Tuesday, August 29, 2006

How to Resolve Broken Things

So Brent Schlenker posted twice at his blog Corporate eLearning Development about this video of a presentation by Seth Godin at the Gel 2006 conference. Seth discusses--with rather humorous examples--how, as a society, we accidentally and/or on purpose produce "broken things," things that are not user friendly or are just down right confusing.

Seth's basic premise is that there are a number of reasons we let broken things get into the public hands which he sums up with seven general reasons (which he freely admits he came up with off the top of his head) which are:
  1. Not my job
  2. Selfish jerks
  3. The world changed
  4. I don't know
  5. I'm not a fish
  6. Contradictions
  7. Broken on purpose
It's unfortunate, but I see these broken things appearing in the training world. Going forward I will look at each one of these in detail, and I think the number one reason it is broken is Seth's third point: The World Changed.

There has been a great deal of discussion over the value of formal learning and informal learning. In the weekly podcast of the Yi-Tan Community Call titled Informal Learners Everywhere, Jay Cross defined formal learning as a bus ride that has a structured course while informal learning is like riding a bicycle where you control the course you take. (Forgive the puns.)

As stated in the Yi-Tan podcast. The training world is functioning in the framework of the 20th century industrial age, when everything was mass produced and as Henry Ford stated with his Model T, "You can have it in any color, as long as it's black." So management now views training as an "event" in which you herd people onto the bus (a classroom or seat in front of a computer monitor) and you take them on Mr. Toad's Wild Ride. When they exit the ride they are trained. It's magic!

But as Jay Cross points out, the corporate style of mass training is unusual to humans. We have crawled up from the primordial ooze learning the hard way--by trial and error. As knowledge was accumulated within the community it was passed on from elders to the young, an early form of classroom training. But it was knowledge needed to survive and it was passed on when the youth of the community needed it to contribute to the success of the community. And that is the key being able to practice immediately what was learned and if they made a mistake or got confused then they could turn to their elders, who often were working beside them, for assistance.

In today's training environment, we are teaching soft skills, hard skills, procedural issues, all types of skills. Some of the training events are engaging while others are downright boring. The unifying factor is that often the learner is sent back to his or her job site and has no opportunity to practice what they heard in the classroom. Of course that is often out of the trainer's hands, all he or she can do is to encourage them to practice. So they don't get to practice a particular skill immediately. When the time comes to use that skill their only hope is to ask their manager or track down an expert with tribal knowledge to share.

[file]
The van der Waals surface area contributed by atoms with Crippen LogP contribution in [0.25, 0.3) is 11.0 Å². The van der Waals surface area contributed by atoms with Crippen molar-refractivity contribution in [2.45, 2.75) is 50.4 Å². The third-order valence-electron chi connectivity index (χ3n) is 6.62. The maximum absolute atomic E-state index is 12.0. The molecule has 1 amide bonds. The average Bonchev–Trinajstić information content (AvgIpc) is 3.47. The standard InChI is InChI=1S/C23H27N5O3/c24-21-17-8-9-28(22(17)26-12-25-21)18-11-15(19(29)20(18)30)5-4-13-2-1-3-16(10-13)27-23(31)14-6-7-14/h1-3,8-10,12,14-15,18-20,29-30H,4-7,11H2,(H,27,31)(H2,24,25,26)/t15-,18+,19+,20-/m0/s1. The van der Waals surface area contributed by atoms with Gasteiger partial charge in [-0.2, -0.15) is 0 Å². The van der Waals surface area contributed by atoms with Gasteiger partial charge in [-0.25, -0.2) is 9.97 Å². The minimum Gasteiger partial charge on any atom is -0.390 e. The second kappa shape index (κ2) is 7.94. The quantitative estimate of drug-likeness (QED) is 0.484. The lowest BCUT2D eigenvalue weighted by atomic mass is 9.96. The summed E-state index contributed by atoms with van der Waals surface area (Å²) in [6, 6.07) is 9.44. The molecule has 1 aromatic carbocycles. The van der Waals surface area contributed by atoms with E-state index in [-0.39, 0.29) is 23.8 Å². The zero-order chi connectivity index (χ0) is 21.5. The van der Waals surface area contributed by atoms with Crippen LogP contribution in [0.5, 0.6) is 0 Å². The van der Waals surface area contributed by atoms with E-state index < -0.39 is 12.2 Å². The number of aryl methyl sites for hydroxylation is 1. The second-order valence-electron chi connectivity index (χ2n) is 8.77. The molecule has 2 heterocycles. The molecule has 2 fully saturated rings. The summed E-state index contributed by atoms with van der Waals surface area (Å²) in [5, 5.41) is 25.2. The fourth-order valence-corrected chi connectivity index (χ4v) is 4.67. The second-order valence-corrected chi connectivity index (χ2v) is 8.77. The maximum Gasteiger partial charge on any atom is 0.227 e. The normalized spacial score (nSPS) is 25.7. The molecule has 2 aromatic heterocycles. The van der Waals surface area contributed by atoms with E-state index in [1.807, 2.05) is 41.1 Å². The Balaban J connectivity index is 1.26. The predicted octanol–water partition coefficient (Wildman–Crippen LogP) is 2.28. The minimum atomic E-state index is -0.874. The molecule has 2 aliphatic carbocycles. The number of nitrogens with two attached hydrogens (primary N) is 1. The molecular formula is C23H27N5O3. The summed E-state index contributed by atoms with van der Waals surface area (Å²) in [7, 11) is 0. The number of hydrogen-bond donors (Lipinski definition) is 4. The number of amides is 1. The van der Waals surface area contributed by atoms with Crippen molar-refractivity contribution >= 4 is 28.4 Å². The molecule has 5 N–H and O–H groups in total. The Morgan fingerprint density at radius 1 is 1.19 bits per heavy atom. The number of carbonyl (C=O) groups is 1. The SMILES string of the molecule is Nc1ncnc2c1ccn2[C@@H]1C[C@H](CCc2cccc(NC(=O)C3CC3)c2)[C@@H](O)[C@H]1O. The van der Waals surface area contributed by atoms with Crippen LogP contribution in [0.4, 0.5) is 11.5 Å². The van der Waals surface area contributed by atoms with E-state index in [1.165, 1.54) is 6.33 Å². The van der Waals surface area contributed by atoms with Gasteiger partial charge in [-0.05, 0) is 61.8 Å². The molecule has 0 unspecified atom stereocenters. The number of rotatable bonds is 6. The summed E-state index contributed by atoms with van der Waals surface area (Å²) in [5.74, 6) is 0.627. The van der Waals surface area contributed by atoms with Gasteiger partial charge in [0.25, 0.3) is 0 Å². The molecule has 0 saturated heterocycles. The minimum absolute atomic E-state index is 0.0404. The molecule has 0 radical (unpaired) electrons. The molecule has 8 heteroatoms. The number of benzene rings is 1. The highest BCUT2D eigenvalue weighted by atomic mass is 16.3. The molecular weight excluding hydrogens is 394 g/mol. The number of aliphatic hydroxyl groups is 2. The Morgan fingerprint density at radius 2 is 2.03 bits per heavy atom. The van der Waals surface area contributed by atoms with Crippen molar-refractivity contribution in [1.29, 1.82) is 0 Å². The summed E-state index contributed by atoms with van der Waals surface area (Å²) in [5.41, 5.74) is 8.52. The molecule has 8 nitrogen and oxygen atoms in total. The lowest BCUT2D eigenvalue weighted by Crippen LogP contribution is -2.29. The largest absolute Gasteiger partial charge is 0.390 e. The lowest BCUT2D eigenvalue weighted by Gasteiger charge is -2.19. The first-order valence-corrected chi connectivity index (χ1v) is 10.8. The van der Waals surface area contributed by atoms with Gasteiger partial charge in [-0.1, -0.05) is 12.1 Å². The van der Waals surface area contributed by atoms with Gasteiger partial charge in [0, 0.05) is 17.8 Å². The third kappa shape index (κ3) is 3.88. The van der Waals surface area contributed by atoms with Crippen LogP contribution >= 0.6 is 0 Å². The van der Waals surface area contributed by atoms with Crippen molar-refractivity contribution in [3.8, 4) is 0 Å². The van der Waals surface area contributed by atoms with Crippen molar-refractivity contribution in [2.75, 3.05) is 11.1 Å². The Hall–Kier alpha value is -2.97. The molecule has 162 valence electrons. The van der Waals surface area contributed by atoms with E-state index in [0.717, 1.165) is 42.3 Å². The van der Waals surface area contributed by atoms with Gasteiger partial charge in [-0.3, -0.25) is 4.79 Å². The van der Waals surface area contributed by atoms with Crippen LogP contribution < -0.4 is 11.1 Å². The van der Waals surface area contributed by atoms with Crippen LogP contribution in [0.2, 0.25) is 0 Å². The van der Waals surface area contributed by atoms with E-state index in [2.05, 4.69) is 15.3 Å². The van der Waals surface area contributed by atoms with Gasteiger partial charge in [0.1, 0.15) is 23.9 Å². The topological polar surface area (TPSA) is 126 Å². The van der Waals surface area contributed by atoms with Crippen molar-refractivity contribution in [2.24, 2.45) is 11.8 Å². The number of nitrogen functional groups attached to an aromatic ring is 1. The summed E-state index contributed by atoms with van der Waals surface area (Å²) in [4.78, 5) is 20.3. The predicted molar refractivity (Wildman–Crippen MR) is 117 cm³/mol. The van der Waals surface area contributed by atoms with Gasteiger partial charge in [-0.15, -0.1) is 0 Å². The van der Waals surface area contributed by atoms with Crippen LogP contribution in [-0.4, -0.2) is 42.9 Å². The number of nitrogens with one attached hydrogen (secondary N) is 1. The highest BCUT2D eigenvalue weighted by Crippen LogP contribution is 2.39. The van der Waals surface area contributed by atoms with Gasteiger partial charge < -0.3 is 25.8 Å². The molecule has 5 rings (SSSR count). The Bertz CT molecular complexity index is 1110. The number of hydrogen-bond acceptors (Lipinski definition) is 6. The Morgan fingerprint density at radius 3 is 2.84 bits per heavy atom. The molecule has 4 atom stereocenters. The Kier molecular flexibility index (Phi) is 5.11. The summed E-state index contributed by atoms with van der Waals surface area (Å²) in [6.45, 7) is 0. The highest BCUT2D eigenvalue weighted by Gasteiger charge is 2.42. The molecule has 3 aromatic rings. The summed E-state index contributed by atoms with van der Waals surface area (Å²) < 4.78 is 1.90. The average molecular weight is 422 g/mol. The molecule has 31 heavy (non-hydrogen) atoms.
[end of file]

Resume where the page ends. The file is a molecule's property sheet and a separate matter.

That is where the Web 2.0 world comes into play. In his article: A Web 2.0 Tour for the Enterprise, Shiv Singh paints a picture of how Web 2.0 tools can take, what has in the past been a local tribal knowledge repository and expand it to an entire multinational company.
What Web 2.0 values should be corporate values? The more collaborative the employees of a company are, the more successful the company becomes over time. Employees that collaborate efficiently by leveraging each other’s intellect and resources create stronger and more successful products.
This is training and learning in its mot basic form. Its the creation of virtual trade unions where masters and apprentices can meet and talk and learn from one another.


Brent Schlenker said...

Thanks for connecting us up, Dennis. I have tons of thoughts around the Godin video and now your post has generated more however, my time for posting them is slim.
Quickly though...in my current role we use number one quite often. We know users don't actually learn anything, but that's "not our job". Our job is to give the customer what THEY want, not what we know works. After all, without the internal customers we have no jobs. But, we end up there anyways in the next few years if we don't start figuring out how to leverage everything2.0.

dmcoxe said...

I couldn't agree more. I tried floating the idea of exploring (and selling) the concept of learning via web 2.0 tools to my boss and his response was to talk about a partnership with a content management vendor.

When I pointed out that content management was still a one-way street with learners being passive receivers of information and not active participants he didn't seem to understand my point. That does not mean I will give up trying to make my point. Rome wasn't built in a day, and I still don't know everything I need to know about Web 2.0. But I'm not going to give up. I will master these concepts and learn to state them more clearly. And if I can't convince the company I currently work with of what the future holds, then I will succeed with some other company.